The conviction of Russian environmental journalist Grigory Pasko to four years of hard labour for treason through espionage on December 25, 2001 caused a public outcry, internationally as well as in Russia. When the Russian Military Supreme Court half a year later confirmed his conviction, the outcry was even stronger.
A political reprisal
One of the Russians that spoke out in Paskos favour was the chairman of the Russian Federation Council (the upper chamber of the State Duma), Sergei Mironov. I understand how a man feels who is condemned for something his is not guilty of, Mr. Mironov said, and underlined the necessity for court reforms in Russia.
Amnesty International adopted Pasko as a prisoner of conscience in January 2002. The organisation held that the conviction appeared to be motivated not by the need of protecting national security, but by political reprisal for exposing the practice of dumping nuclear waste (EUR 46/001/2002).
The Washington Post characterised in its editorial of December 27, 2001, the case as the most flagrant of a series of bogus espionage cases against independent journalists and academics initiated by the Russian security police in recent years.
The conviction also raised concerns regarding the independence of Russian courts. The European Parliament addressed this issue in January and July 2002, while the Parliamentary Assembly of the Council of Europe carried out a thorough examination of the case, before it in a statement released in November 2003, concluded that the conviction exposes grave weaknesses with the procedure before Russian military courts.
The case communicated
The issues that have triggered off the above-mentioned as well as a number of similar statements were brought to the attention of the European Court of Human Rights in Strasbourg, by Paskos defence team on December 25, 2002 (Application nr. 69519/01).
Due to the Strasbourg Courts huge caseload, its preliminary examination of the case did not start until the autumn of 2004.
In early May 2005 the Court notified Paskos defence-team that following a preliminary examination of the admissibility of his application, the President of the Courts First Chamber had decided that the case should be communicated to the Russian Government.
Many counts to answer for
The Court requested the Government to submit written observation on the admissibility and merits of Paskos case by July 25, 2005. With reference to his application, the Government was in particular asked to deal with the following questions:
– Was the length of the criminal proceedings against Pasko in breach of the reasonable time limit drawn up in Article 6 § 1 of the European Convention on Human Rights?
– Was the principle of equality of arms, as required by Article 6 § 1, respected?
– Was the requirement of adversial proceedings, cf. Article 6 § 1, adhered to?
– Did the domestic courts use of illegally obtained evidence as a basis for the conviction adversely affect the fairness of the criminal proceedings in violation of Paskos right to a fair trial under Article 6 § 1?
– Was Paskos right to have adequate time for the preparation of his defence as required by Article 6 §§ 1 and 3 (b) complied with?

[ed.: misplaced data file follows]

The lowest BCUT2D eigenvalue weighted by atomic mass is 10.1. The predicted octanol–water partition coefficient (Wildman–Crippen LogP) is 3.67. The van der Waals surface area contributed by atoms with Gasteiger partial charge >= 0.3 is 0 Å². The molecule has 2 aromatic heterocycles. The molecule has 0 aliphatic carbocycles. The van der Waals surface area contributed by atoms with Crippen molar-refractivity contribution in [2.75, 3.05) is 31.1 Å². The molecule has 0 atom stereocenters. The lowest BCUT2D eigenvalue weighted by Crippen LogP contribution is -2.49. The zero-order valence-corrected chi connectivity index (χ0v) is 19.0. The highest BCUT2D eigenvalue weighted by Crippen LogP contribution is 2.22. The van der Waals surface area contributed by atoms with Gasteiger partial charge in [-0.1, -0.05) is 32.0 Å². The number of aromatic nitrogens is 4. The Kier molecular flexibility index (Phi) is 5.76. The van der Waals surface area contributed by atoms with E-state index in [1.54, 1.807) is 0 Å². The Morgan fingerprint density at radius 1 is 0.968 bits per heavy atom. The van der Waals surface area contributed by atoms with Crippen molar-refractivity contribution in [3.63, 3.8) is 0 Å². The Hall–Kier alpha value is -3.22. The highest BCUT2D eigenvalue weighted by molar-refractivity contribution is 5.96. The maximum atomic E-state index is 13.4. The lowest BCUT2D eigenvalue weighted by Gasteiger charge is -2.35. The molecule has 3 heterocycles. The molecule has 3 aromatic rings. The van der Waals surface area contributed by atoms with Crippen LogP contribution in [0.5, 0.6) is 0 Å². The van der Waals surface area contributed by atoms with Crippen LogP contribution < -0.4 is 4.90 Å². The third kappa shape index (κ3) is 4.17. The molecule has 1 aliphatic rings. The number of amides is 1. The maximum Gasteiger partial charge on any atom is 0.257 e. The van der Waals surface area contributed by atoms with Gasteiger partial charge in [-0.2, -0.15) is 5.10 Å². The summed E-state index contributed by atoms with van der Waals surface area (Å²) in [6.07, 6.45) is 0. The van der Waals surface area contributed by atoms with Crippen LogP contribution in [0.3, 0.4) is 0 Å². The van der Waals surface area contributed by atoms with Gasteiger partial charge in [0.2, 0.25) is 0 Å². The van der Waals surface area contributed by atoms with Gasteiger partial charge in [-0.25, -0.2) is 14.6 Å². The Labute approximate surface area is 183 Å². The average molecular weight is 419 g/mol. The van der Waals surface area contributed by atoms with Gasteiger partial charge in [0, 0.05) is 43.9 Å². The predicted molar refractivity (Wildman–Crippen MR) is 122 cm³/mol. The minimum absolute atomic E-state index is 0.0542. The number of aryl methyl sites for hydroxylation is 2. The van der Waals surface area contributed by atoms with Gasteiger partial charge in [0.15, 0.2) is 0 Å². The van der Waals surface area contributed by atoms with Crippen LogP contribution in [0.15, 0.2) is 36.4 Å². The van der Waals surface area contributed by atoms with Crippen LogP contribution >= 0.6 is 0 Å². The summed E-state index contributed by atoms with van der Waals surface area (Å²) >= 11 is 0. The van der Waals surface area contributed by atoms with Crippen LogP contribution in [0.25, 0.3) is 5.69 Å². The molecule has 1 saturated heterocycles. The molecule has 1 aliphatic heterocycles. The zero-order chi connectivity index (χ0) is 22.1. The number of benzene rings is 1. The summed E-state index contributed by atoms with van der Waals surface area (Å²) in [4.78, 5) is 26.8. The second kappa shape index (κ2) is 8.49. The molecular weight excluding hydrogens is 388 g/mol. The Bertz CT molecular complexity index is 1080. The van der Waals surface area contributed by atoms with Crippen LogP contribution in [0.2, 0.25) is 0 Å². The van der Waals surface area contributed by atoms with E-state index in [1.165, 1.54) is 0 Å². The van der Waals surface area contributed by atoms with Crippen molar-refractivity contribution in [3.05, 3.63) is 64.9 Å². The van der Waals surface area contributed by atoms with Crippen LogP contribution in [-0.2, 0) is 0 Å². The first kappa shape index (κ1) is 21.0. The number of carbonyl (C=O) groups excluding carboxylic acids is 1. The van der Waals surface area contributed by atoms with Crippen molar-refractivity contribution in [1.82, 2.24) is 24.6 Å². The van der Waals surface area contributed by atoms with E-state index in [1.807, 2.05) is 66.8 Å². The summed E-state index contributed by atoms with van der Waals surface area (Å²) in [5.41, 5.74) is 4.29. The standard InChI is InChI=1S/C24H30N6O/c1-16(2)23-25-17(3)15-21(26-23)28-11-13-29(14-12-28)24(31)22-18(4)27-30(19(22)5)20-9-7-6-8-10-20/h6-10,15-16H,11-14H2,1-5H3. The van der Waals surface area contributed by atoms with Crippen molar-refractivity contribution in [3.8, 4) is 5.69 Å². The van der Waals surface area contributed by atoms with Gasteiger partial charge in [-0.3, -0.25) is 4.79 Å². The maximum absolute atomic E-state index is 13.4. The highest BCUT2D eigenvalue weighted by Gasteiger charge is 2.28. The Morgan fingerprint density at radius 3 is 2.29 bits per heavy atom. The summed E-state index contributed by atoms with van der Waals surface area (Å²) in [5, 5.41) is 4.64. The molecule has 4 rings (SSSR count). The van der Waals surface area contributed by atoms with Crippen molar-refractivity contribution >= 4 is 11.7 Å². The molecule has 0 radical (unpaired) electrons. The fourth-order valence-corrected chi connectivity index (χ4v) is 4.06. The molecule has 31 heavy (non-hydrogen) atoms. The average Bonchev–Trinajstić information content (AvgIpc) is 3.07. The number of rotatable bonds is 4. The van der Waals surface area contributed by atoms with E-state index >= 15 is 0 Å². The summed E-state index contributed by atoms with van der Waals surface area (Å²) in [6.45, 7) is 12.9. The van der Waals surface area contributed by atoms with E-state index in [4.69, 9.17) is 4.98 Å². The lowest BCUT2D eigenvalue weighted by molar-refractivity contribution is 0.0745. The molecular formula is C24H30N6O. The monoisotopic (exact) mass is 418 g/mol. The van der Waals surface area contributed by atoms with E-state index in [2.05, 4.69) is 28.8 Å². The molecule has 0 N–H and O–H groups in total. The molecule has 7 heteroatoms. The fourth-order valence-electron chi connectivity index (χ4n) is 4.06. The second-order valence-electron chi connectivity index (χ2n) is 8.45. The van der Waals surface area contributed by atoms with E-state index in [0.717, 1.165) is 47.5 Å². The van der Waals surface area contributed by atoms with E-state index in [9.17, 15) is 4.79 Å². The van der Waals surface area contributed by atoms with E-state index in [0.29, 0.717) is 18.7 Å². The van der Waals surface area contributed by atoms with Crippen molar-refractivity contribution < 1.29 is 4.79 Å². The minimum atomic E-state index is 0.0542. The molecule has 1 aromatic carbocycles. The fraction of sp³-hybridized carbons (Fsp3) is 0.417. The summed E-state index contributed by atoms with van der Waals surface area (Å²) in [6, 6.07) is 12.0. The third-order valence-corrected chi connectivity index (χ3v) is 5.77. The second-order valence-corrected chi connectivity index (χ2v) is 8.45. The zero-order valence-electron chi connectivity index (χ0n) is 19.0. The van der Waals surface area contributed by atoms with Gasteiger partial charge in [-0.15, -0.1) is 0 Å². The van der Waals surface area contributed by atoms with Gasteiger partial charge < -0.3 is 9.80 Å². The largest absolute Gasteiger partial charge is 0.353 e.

– Was the presumption of innocence guaranteed by Article 6 § 2 respected?
– What law was applicable in Paskos case? Was it foreseeable? Did the domestic courts interpret the law extensively and/or apply it retroactively. If so, was Article 7 of the Convention respected in the criminal conviction?
– Taken the pre-trial events and the conviction of treason together, has there been an interference with Paskos freedom of expression, in particular his right to receive and impart information, within the meaning of Article 10 § 1 of the Convention? If so, was the interference necessary in terms of Article 10 § 2 and was it proportionate?
This list of questions addresses all the issues that were brought up in Paskos application to the Court, and shows that the Russian Government has many counts to answer for.
The page has been turned
Thus, it is perhaps no big surprise that the Government twice has requested the Court to extend the deadline for submitting its observations. The Court has granted both requests.
Since the latest deadline expired on September 26, one must however, assume that the first page of the last chapter of the Pasko case now has been turned.
Yet, it is hard to predict when there will be a final decision of the case. There is however reason to believe that the Court will rule on the admissibility of the various counts in the first half of 2006, and that the merits of the case will be decided in late 2006 or early 2007.
Grigory Pasko worked as an investigative reporter for the newspaper of the Russian Pacific Fleet Boyevaya Vakhta (Battle Watch). He was arrested on November 20, 1997 and charged with treason through espionage. The Pacific Fleet Court in Vladivostok acquitted him of these charges on July 20, 1999, but sentenced him to three years for abuse of his official position a crime he was never charged with and released him on an amnesty.
The Russian Military Supreme Court cancelled this verdict in November 2000 and sent the case for a new trial at the Pacific Fleet Court. The re-trial started on July 11, 2001 and ended on December 25, with Pasko being convicted to four years of hard labour.
Both sides again appealed against the verdict. The Military Supreme Court handled the appeal case on June 25, 2002. The Court made a few changes in Paskos favour, but upheld the four-years sentence. In September 2002 Pasko was transferred to a labour camp in order to serve the rest of his sentence. He was surprisingly released on January 23, 2003.
After his release, Pasko has moved to Moscow, where he edits the magazine EcoPravo (www.ecopravo.info) and writes for www.bellona.org. He has also completed a law degree.